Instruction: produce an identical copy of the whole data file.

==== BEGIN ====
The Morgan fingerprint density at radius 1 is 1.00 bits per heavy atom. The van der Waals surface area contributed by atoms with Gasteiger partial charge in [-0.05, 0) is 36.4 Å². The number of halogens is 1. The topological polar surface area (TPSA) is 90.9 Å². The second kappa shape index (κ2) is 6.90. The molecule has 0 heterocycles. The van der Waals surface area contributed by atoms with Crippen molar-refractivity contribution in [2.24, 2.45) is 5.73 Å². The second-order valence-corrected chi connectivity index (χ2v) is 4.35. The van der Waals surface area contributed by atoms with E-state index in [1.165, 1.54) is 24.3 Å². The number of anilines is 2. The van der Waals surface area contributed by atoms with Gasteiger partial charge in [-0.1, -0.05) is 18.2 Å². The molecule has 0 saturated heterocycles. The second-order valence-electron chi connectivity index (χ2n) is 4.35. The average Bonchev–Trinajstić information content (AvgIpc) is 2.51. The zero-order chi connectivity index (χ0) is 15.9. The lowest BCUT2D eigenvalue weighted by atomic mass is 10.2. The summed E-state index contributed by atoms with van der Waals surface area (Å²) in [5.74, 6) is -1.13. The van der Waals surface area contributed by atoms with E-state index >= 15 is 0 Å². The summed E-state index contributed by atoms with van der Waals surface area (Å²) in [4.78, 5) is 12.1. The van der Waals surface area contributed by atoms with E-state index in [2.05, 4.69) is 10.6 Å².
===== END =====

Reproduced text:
The Morgan fingerprint density at radius 1 is 1.00 bits per heavy atom. The van der Waals surface area contributed by atoms with Gasteiger partial charge in [-0.05, 0) is 36.4 Å². The number of halogens is 1. The topological polar surface area (TPSA) is 90.9 Å². The second kappa shape index (κ2) is 6.90. The molecule has 0 heterocycles. The van der Waals surface area contributed by atoms with Crippen molar-refractivity contribution in [2.24, 2.45) is 5.73 Å². The second-order valence-corrected chi connectivity index (χ2v) is 4.35. The van der Waals surface area contributed by atoms with E-state index in [1.165, 1.54) is 24.3 Å². The number of anilines is 2. The van der Waals surface area contributed by atoms with Gasteiger partial charge in [-0.1, -0.05) is 18.2 Å². The molecule has 0 saturated heterocycles. The second-order valence-electron chi connectivity index (χ2n) is 4.35. The average Bonchev–Trinajstić information content (AvgIpc) is 2.51. The zero-order chi connectivity index (χ0) is 15.9. The lowest BCUT2D eigenvalue weighted by atomic mass is 10.2. The summed E-state index contributed by atoms with van der Waals surface area (Å²) in [5.74, 6) is -1.13. The van der Waals surface area contributed by atoms with E-state index >= 15 is 0 Å². The summed E-state index contributed by atoms with van der Waals surface area (Å²) in [4.78, 5) is 12.1. The van der Waals surface area contributed by atoms with E-state index in [2.05, 4.69) is 10.6 Å².